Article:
Hi, I'm Terri Harrel. I'm here at M. D. Anderson Cancer Center in Houston. It seems that not a week goes by without stories in the news and popular press about herbal remedies... natural cures... dietary supplements... and mind-body and spiritual approaches to healing. We know there is widespread interest in these topics, and it's also been documented that many cancer patients use complementary therapies alongside their prescribed treatment. But are they talking with their physicians about it?
Voices over images:
It's just tea - I didn't think to mention it...
I only use "natural" stuff... I figure it couldn't hurt... not like taking other medicines or something...
No, I haven't told my doctor about the herbs ... I don't think he'd approve...
She didn't ask...
I always thought the herbs and minerals I'm taking are natural...like food. I wouldn't think to tell my doctor about them.
Communication between patients and their health care providers is one of the biggest issues in Complementary Medicine today. We know that many cancer patients use remedies other than the ones prescribed by their health care team. Some may be truly complementary to their treatment. Some are thought to be beneficial — perhaps not in terms of curing disease, but in terms of helping support patients through their illness and treatment.
Of perhaps greater concern are things that are potentially harmful, or that might interfere with prescribed treatment or diminish its efficacy.
We know that many people who use complementary or alternative therapies DON'T talk with their physicians about it, for various reasons.
Judith Smith, Pharm D:
I don't think they're trying to hide information from us. I think it's more so, they just don't consider it medication. They consider it it's an herb; it's a plant; it's a supplement; it's like my vegetables that I take. I'm just getting extra in a pill form.
Joan Engebretson, DrPH:
People are getting information from magazines, television, radio and the internet I think the internet has just opened up a whole new venue of information, good and bad, and so I think it's very challenging for health care providers to be not only up to date on all the latest medical news, because patients can go on there and get that, and they're very... a patient who has a particular disease or a particular problem has got a lot more time to invest in that very specific information to search out all the information on the Internet whereas a physician has to knowledgeable about a number of things.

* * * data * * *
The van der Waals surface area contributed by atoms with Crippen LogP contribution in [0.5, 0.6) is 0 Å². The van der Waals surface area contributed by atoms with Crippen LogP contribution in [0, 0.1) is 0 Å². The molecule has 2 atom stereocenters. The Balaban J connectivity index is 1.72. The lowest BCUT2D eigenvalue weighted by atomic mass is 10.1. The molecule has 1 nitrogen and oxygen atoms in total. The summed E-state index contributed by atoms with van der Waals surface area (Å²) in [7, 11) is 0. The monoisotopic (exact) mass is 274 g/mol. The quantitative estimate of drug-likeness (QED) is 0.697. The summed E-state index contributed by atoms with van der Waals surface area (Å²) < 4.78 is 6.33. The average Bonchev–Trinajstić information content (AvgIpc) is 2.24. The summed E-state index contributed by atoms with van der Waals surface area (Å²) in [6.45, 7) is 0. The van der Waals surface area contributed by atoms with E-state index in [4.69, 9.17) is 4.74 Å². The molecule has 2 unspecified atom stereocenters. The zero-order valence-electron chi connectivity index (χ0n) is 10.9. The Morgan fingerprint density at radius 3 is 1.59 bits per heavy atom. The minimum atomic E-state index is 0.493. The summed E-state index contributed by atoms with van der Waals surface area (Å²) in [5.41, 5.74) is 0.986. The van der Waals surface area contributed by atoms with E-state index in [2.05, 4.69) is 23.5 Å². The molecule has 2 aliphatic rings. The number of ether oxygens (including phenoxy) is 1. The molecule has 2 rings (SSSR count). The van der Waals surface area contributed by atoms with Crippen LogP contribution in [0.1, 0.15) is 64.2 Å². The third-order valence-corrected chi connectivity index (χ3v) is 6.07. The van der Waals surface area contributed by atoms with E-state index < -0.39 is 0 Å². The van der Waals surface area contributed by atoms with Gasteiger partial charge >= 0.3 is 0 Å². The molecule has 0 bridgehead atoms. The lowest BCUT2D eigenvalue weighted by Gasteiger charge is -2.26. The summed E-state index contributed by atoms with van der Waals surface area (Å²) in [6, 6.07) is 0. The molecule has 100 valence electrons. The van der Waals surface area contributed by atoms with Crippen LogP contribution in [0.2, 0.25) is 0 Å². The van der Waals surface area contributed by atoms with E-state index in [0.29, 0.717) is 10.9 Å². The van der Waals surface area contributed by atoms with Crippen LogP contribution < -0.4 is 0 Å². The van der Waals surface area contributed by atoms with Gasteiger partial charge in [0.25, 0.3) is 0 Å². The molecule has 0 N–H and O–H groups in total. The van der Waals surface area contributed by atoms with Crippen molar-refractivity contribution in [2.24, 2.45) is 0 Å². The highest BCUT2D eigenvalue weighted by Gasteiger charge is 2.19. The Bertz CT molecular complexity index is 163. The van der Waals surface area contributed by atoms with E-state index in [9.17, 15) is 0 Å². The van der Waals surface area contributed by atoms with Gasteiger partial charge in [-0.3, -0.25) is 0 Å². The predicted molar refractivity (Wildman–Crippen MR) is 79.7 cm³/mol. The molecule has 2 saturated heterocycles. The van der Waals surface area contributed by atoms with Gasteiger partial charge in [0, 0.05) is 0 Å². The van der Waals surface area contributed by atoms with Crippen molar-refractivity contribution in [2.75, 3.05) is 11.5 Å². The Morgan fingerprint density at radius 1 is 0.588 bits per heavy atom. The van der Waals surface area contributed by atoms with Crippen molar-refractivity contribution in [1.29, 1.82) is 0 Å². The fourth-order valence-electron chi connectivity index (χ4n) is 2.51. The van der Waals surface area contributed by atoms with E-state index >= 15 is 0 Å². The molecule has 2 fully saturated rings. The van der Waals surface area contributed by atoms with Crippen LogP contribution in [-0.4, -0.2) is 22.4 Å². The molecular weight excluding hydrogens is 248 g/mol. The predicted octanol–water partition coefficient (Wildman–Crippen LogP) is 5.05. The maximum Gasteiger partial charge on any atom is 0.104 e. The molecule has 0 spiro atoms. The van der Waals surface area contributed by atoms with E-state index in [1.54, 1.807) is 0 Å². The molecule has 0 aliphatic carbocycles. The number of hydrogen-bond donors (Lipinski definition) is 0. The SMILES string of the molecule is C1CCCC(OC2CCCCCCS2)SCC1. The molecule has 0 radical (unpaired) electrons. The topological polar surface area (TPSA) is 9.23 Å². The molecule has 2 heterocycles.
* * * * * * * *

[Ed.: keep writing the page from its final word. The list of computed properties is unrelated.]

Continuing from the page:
Walter Baile, MD:
I think there are important philosophical issues here also, and as we move toward a society in which more and more medication is available for self consumption, I think individuals feel more empowered to more or less take things into their own hands.
Nicki Lowenstein, MS, RD, LD, CNSD:
Part of our general assessment of patients when we see patients is to ask them what types of supplements they're on, and I don't know whether dieticians just aren't particularly intimidating or they think we're going to be more giving on those types of things, but almost every patient will tell us what they're taking.
But then, along those same lines, we will almost always ask the patient now have you told your doctor you're taking these supplements? And many times I would say probably half the time we'll find that patients have not communicated this with their physician.
Eva Singletary MD:
I think in the past, most physicians did not consider complementary medicine to be an issue, whereas patients did. They thought well if my doctors are not interested in it, there's no need for me to tell the doctor about what we're doing. And I think there's been a bigger awareness that patients are using alternative medicine and why it's important to know what they're doing.
In this program, we'll explore some of those issues in more depth. We'll look at who's using complementary therapies and why... some of the possible barriers to establishing communication... and then we'll talk with experts about how to use known clinical communications protocols and techniques in this setting.
The experts you'll see in this program include physicians and scientists... and specialists in pharmacology, nutrition and nursing... all of whom have clinical interests in Complementary Medicine or clinical communications.
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